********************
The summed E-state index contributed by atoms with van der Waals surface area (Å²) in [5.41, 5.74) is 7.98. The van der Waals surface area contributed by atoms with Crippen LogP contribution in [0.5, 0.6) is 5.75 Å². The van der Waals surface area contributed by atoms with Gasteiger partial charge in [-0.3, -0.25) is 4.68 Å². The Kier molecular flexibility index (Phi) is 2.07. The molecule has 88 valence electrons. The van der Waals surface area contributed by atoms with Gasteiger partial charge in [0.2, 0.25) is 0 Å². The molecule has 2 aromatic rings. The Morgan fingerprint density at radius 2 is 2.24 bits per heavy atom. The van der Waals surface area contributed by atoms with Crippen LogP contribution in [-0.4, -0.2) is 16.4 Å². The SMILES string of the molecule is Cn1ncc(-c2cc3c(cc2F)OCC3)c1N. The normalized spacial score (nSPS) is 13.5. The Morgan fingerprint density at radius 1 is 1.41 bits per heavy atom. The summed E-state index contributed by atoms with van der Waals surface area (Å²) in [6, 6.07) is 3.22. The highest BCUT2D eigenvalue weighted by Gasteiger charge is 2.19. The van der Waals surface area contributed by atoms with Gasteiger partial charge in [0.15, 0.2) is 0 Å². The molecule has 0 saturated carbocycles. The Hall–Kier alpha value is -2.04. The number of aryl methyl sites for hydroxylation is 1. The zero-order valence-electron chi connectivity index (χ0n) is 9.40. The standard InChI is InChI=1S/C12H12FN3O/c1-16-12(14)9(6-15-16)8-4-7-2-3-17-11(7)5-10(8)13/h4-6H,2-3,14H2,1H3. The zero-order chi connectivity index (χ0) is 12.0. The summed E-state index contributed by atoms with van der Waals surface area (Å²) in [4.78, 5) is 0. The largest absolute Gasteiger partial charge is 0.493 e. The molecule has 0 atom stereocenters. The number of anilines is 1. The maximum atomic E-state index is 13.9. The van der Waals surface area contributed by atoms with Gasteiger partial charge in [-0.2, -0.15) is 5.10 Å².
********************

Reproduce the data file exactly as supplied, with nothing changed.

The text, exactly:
The summed E-state index contributed by atoms with van der Waals surface area (Å²) in [5.41, 5.74) is 7.98. The van der Waals surface area contributed by atoms with Crippen LogP contribution in [0.5, 0.6) is 5.75 Å². The van der Waals surface area contributed by atoms with Gasteiger partial charge in [-0.3, -0.25) is 4.68 Å². The Kier molecular flexibility index (Phi) is 2.07. The molecule has 88 valence electrons. The van der Waals surface area contributed by atoms with Gasteiger partial charge in [0.2, 0.25) is 0 Å². The molecule has 2 aromatic rings. The Morgan fingerprint density at radius 2 is 2.24 bits per heavy atom. The van der Waals surface area contributed by atoms with Crippen LogP contribution in [-0.4, -0.2) is 16.4 Å². The SMILES string of the molecule is Cn1ncc(-c2cc3c(cc2F)OCC3)c1N. The normalized spacial score (nSPS) is 13.5. The Morgan fingerprint density at radius 1 is 1.41 bits per heavy atom. The summed E-state index contributed by atoms with van der Waals surface area (Å²) in [6, 6.07) is 3.22. The highest BCUT2D eigenvalue weighted by Gasteiger charge is 2.19. The van der Waals surface area contributed by atoms with Gasteiger partial charge in [0.15, 0.2) is 0 Å². The molecule has 0 saturated carbocycles. The Hall–Kier alpha value is -2.04. The number of aryl methyl sites for hydroxylation is 1. The zero-order valence-electron chi connectivity index (χ0n) is 9.40. The standard InChI is InChI=1S/C12H12FN3O/c1-16-12(14)9(6-15-16)8-4-7-2-3-17-11(7)5-10(8)13/h4-6H,2-3,14H2,1H3. The zero-order chi connectivity index (χ0) is 12.0. The summed E-state index contributed by atoms with van der Waals surface area (Å²) in [4.78, 5) is 0. The largest absolute Gasteiger partial charge is 0.493 e. The molecule has 0 atom stereocenters. The number of anilines is 1. The maximum atomic E-state index is 13.9. The van der Waals surface area contributed by atoms with Gasteiger partial charge in [-0.2, -0.15) is 5.10 Å².